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Editor’s Letter: This Event Is Unprecedented

We had a totally different issue of the magazine planned for you this month. Harvey changed that.

By October 2017Comments

Tyree Finley and Shawn Royer on September 3, 2017, near the Ravensway neighborhood in Cypress, where they performed numerous rescues a few days earlier.
Photograph by Darren Braun

The National Weather Service tweeted out an unusually blunt warning regarding Hurricane Harvey: “This event is unprecedented & all impacts are unknown & beyond anything experienced.” The storm had already torn up the Gulf Coast when it made landfall as a Category 4 hurricane two days earlier. In the days that followed, as it dumped rain on Houston and the surrounding areas, the impact became clearer. Harvey would prove lethal—as of press time it had killed more than seventy people across Texas—and estimates of the damage have soared as high as $190 billion, which would make the storm the most expensive natural disaster in U.S. history.

Harvey was certainly, in Texas, unprecedented in its scale and beyond anything experienced. But what the NWS could not have predicted was the extraordinary response the storm would generate. Perhaps no other event in our history has revealed so vividly what Texans are capable of, and who we are. We help our neighbors, protect our families, and believe we can bounce back from just about anything. The devastation brought out not only our best, it brought out the best in our state’s neighbors. God bless the Cajun Navy! Were it not for the bravery and generosity of countless everyday people, many more would surely have died.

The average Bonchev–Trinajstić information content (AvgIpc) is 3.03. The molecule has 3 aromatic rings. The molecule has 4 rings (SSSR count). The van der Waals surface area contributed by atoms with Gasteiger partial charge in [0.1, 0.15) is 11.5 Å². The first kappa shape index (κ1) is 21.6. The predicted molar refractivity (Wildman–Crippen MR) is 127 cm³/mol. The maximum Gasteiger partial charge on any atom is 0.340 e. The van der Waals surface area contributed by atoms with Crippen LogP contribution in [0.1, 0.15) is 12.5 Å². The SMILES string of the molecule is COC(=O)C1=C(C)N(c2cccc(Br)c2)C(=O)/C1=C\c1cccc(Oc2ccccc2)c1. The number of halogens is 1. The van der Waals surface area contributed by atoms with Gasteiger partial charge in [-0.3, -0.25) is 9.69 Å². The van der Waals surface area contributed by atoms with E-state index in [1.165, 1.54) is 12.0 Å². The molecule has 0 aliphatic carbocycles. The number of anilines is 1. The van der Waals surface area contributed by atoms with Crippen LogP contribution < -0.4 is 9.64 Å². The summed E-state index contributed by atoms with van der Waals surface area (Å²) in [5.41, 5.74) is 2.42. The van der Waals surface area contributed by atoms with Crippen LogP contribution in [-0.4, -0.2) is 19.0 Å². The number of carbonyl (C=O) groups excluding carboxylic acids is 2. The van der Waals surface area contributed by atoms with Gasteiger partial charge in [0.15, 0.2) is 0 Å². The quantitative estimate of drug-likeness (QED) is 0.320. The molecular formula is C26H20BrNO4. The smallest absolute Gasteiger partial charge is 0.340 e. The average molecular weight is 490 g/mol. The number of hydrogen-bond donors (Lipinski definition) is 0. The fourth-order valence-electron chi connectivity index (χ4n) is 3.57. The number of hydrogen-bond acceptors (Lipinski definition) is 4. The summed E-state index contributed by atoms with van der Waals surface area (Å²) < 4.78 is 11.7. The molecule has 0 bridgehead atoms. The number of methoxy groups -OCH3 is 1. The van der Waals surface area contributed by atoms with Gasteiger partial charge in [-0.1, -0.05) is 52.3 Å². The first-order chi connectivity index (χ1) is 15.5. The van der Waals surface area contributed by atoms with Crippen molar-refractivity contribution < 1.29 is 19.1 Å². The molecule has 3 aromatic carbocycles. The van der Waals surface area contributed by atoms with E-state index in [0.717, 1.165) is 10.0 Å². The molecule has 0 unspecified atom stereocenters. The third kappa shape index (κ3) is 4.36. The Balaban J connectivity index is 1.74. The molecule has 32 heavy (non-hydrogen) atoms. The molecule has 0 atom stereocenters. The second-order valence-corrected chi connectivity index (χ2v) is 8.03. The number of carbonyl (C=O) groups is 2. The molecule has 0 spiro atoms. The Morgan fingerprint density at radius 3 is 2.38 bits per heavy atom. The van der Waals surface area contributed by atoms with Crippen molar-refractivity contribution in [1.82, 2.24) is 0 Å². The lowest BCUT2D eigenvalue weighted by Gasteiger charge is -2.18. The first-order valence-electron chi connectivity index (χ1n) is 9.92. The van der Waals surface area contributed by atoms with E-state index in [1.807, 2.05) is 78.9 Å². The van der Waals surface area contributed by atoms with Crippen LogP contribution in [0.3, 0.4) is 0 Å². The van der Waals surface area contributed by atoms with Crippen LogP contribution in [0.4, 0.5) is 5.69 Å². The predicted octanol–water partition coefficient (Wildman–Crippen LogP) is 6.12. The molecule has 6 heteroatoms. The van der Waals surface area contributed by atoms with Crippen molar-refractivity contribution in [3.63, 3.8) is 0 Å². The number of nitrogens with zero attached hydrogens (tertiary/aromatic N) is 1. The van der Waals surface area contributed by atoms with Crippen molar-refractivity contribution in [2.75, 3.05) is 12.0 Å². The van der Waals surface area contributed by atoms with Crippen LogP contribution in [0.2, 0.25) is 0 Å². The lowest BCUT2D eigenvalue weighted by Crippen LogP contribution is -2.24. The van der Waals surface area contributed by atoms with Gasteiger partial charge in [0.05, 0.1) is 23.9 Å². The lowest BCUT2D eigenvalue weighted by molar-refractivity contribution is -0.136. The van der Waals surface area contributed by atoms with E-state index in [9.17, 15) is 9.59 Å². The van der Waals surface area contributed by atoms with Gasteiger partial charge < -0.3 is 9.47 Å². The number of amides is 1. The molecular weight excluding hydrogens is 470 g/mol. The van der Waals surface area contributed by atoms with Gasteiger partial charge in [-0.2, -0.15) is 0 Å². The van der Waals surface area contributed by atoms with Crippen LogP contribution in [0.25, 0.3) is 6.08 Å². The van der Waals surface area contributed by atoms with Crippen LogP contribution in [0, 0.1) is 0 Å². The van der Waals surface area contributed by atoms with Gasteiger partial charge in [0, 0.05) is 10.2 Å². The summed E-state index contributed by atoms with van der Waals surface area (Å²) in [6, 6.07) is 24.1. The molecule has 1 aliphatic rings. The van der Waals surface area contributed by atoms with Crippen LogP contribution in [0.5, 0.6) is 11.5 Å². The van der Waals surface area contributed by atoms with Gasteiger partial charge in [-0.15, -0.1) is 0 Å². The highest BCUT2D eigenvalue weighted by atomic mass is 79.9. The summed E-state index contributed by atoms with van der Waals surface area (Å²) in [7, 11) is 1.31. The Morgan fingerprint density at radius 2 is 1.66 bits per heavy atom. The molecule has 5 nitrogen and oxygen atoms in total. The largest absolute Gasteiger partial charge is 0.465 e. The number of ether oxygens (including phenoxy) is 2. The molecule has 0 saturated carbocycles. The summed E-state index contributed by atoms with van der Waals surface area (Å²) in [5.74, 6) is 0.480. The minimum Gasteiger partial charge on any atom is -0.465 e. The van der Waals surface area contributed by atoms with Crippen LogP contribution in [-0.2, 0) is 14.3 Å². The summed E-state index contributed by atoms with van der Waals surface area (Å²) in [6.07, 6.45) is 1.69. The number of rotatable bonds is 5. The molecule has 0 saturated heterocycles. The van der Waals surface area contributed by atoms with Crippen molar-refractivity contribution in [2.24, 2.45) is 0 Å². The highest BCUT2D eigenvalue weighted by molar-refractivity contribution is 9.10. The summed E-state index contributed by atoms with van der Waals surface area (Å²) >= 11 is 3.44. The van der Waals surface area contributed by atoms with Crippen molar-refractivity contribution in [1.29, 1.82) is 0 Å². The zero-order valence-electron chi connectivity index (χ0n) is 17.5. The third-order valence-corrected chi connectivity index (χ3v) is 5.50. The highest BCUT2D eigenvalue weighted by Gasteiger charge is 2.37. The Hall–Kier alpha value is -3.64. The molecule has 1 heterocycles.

We had a totally different issue of the magazine planned for you this month. Harvey changed that. We scrapped much of what we had slotted and instead created something that documents and memorializes this singular event. It is an incomplete report, of course—Harvey’s effects will be felt for years to come—but what we hope we’ve captured in our special feature package (“Voices from the Storm”) is the story of the storm, as seen through the eyes of 28 people who were directly affected. It’s a story of destruction and hope, loss and recovery, fear and courage. It’s a story of real people, from different places and different backgrounds, who lived through something they—and we—will never forget.

In the coming weeks and months, we will continue to report on Harvey’s impact, online and in print. In Houston and all along the Gulf Coast, the long process of rebuilding has just begun. texas monthly intends to be part of that effort, both in our reporting and through volunteering. We still don’t know what the full impact of Harvey will be, but we know this: if we rely on and look out for one another, there’s practically nothing we Texans can’t handle.

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